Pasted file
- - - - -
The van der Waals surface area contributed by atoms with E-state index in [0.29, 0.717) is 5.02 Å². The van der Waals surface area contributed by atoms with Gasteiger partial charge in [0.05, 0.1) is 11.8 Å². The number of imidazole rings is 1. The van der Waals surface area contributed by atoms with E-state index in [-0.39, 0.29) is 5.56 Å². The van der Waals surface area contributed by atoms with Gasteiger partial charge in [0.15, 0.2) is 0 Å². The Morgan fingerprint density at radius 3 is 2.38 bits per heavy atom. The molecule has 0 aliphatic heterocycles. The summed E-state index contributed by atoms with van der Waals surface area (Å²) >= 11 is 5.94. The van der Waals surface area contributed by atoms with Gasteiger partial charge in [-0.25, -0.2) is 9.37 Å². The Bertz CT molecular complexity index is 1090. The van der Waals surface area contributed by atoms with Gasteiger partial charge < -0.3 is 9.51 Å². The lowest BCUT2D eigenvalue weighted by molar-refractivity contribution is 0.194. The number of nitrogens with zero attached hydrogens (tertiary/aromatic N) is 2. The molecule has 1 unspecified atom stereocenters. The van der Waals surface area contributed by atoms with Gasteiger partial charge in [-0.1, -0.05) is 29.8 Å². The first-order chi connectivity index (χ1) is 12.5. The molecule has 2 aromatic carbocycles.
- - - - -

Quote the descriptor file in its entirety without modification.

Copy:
The van der Waals surface area contributed by atoms with E-state index in [0.29, 0.717) is 5.02 Å². The van der Waals surface area contributed by atoms with Gasteiger partial charge in [0.05, 0.1) is 11.8 Å². The number of imidazole rings is 1. The van der Waals surface area contributed by atoms with E-state index in [-0.39, 0.29) is 5.56 Å². The van der Waals surface area contributed by atoms with Gasteiger partial charge in [0.15, 0.2) is 0 Å². The Morgan fingerprint density at radius 3 is 2.38 bits per heavy atom. The molecule has 0 aliphatic heterocycles. The summed E-state index contributed by atoms with van der Waals surface area (Å²) >= 11 is 5.94. The van der Waals surface area contributed by atoms with Gasteiger partial charge in [-0.25, -0.2) is 9.37 Å². The Bertz CT molecular complexity index is 1090. The van der Waals surface area contributed by atoms with Gasteiger partial charge < -0.3 is 9.51 Å². The lowest BCUT2D eigenvalue weighted by molar-refractivity contribution is 0.194. The number of nitrogens with zero attached hydrogens (tertiary/aromatic N) is 2. The molecule has 1 unspecified atom stereocenters. The van der Waals surface area contributed by atoms with Gasteiger partial charge in [-0.1, -0.05) is 29.8 Å². The first-order chi connectivity index (χ1) is 12.5. The molecule has 2 aromatic carbocycles.